It is recognised that a lag may exist between stroke and the onset of PSS; however, few studies have investigated the time to onset of either PSS or its related complications. One study (26) of 95 patients with first-ever stroke (26) found that 21% were initially (mean, 5·4-days) spastic according to the modified Ashworth Scale, while 19% were spastic three-months after stroke. Some of the patients who were spastic at three-months developed spasticity after the initial evaluation (26). Further research is needed to aid clinicians in anticipating the onset of spasticity and other common complications following stroke.

How quickly PSS-related complications stabilise

A cohort study (34) evaluating the recovery of motor function after stroke found the most dramatic improvement occurred during the first 30-days regardless of the initial severity of the stroke, although patients with moderate and severe strokes continued to recover for 30–90-days after the stroke. Spasticity is generally thought to reach its maximum one–three-months after stroke (26); however, functional scales may be insensitive to further improvements (35) and additional research is needed to better define PSS stabilisation.

Whether PSS is helpful in some patients

Anecdotal examples suggest that PSS may benefit some patients with underlying muscle weakness; however, as yet the circumstances in which spasticity may be a positive phenomenon is not clear (36). Some patients, such as those with poor lower limb tone (36) or upper motor neuron weakness (27), may benefit from the increased tone associated with spasticity, helping them to improve their posture and maintain or improve their ability to stand and walk. Further research is needed to clarify the potential benefits associated with PSS, in contrast to the large evidence base supporting the need to identify and treat disabling PSS when it occurs.

Identification and diagnosis

Early intervention may reduce the development of spasticity after stroke (37) and early identification of high-risk patients is essential. Therefore, factors that predict which patients are at high risk for development of PSS should be identified. Recent research has proposed a Cox linear regression model (36) that predicts the presence of clinically detectable spasticity at 12-months poststroke (36). The model incorporates data routinely collected following admission for acute stroke, including prestroke Rankin Scale score, age, gender, urinary continence at day 7, presence of hemiplegia at admission, and smoking status. The model had both a sensitivity and specificity of 77%, a positive predictive value of 65%, and a negative predictive value of 86%. Another model (37) found that a low day 7 Barthel index score combined with early arm or leg weakness was associated with some spasticity at 12-months after stroke, whereas low day 7 Barthel index score combined with left-sided weakness and smoking status were associated with more severe spasticity at 12-months. Further prospective testing is required to establish the validity, reliability, and utility of these and other models, and to determine if incorporating additional data could improve their predictive value.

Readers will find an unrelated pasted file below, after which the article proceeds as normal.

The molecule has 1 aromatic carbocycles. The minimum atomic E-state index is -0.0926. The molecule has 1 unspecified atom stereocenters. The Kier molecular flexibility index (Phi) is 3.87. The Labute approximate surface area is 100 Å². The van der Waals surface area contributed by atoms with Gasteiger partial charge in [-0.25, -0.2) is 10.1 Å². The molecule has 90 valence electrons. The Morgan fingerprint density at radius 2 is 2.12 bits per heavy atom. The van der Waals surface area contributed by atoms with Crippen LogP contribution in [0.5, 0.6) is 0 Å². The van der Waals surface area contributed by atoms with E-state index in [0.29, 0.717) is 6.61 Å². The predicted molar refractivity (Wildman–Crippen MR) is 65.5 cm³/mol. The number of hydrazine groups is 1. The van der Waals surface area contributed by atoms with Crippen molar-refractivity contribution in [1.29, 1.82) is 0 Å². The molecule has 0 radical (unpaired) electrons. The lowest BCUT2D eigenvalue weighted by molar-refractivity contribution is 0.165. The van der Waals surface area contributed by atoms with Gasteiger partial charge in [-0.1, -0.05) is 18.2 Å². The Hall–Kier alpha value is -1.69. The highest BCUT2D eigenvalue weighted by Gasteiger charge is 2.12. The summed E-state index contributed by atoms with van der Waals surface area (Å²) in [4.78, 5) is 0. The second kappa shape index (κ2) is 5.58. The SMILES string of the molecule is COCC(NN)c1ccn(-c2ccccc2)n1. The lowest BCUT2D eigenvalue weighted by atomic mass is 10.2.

Individual measures of PSS and its related complications may also help to facilitate earlier identification and intervention. Unfortunately, there is no simple measure of PSS. Neurophysiological measures, such as H-reflex, F-wave, or muscle response to externally imposed perturbation, can only measure specific aspects of spasticity (38). Biomechanical measures provide an indirect assessment by quantifying stiffness, posture at rest, and range of movement. Spasticity is detected clinically by an increased response to passive movement (36), and in the research setting by clinical measures such as the Tardieu method, the Ashworth Scale, the Rankin Scale, and the Barthel index, among others; however, these measures also have limitations (38). The Ashworth Scale (38) is commonly used to measure the severity of spastic hypertonia, but it has limited clinical relevance because it does not measure PSS-related complications. The Tone Assessment Scale (36) allows assignment of a global spasticity score that incorporates response to passive movement, resting posture, and associated reactions, but it has not yet demonstrated reliability. The Stroke Impact Scale (4) measures impairment, disability, handicap, and quality of life as a result of stroke, but it has not been tested in a population-based setting for long-term outcomes.

Ideally, measures of PSS-related complications should be based on individualised patient goals, and may include function, symptoms, postural assessments, and quality of life measures. Measures including assessment of daily living activities and quality of life may also help to motivate payers and ensure patient access to treatment. Although some studies find weak or moderate associations between spasticity and activity performance or health-related quality of life (26, 39), tools for identifying disabling spasticity with a need for interventions remain scarce (33).

Treatment of PSS

The decision to treat should depend on the individual patient's needs. Poststroke spasticity may have nondisabling effects in some patients and even be helpful effects in others; for example, patients with underlying muscle weakness may benefit from improved posture and the ability to sit upright (36). The PSS should be treated when it interferes with daily living activities and/or function, such as maintaining personal hygiene, dressing, writing, and social/interpersonal issues.